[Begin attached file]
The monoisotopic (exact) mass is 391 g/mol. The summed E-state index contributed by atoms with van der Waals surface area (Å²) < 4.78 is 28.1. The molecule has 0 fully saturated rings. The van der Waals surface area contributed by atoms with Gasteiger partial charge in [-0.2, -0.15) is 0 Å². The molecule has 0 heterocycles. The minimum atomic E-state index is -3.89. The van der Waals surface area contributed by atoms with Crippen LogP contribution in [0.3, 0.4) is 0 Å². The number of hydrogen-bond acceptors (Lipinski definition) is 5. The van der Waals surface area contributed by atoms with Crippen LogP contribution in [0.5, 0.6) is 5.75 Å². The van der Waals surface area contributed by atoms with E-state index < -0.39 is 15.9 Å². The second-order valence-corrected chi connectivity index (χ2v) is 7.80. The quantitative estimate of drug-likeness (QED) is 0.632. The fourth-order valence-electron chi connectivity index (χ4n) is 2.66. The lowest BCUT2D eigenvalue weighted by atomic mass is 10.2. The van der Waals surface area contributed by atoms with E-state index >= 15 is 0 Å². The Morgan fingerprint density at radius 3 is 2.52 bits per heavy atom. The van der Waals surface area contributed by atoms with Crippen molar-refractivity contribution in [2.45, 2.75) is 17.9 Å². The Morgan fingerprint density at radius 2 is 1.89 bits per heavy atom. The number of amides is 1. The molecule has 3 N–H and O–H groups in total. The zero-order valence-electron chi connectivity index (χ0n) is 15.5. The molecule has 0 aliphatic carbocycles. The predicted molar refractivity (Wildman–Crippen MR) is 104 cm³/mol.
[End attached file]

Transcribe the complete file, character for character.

The monoisotopic (exact) mass is 391 g/mol. The summed E-state index contributed by atoms with van der Waals surface area (Å²) < 4.78 is 28.1. The molecule has 0 fully saturated rings. The van der Waals surface area contributed by atoms with Gasteiger partial charge in [-0.2, -0.15) is 0 Å². The molecule has 0 heterocycles. The minimum atomic E-state index is -3.89. The van der Waals surface area contributed by atoms with Crippen LogP contribution in [0.3, 0.4) is 0 Å². The number of hydrogen-bond acceptors (Lipinski definition) is 5. The van der Waals surface area contributed by atoms with Crippen LogP contribution in [0.5, 0.6) is 5.75 Å². The van der Waals surface area contributed by atoms with E-state index < -0.39 is 15.9 Å². The second-order valence-corrected chi connectivity index (χ2v) is 7.80. The quantitative estimate of drug-likeness (QED) is 0.632. The fourth-order valence-electron chi connectivity index (χ4n) is 2.66. The lowest BCUT2D eigenvalue weighted by atomic mass is 10.2. The van der Waals surface area contributed by atoms with E-state index >= 15 is 0 Å². The Morgan fingerprint density at radius 3 is 2.52 bits per heavy atom. The van der Waals surface area contributed by atoms with Crippen molar-refractivity contribution in [2.45, 2.75) is 17.9 Å². The Morgan fingerprint density at radius 2 is 1.89 bits per heavy atom. The number of amides is 1. The molecule has 3 N–H and O–H groups in total. The zero-order valence-electron chi connectivity index (χ0n) is 15.5. The molecule has 0 aliphatic carbocycles. The predicted molar refractivity (Wildman–Crippen MR) is 104 cm³/mol.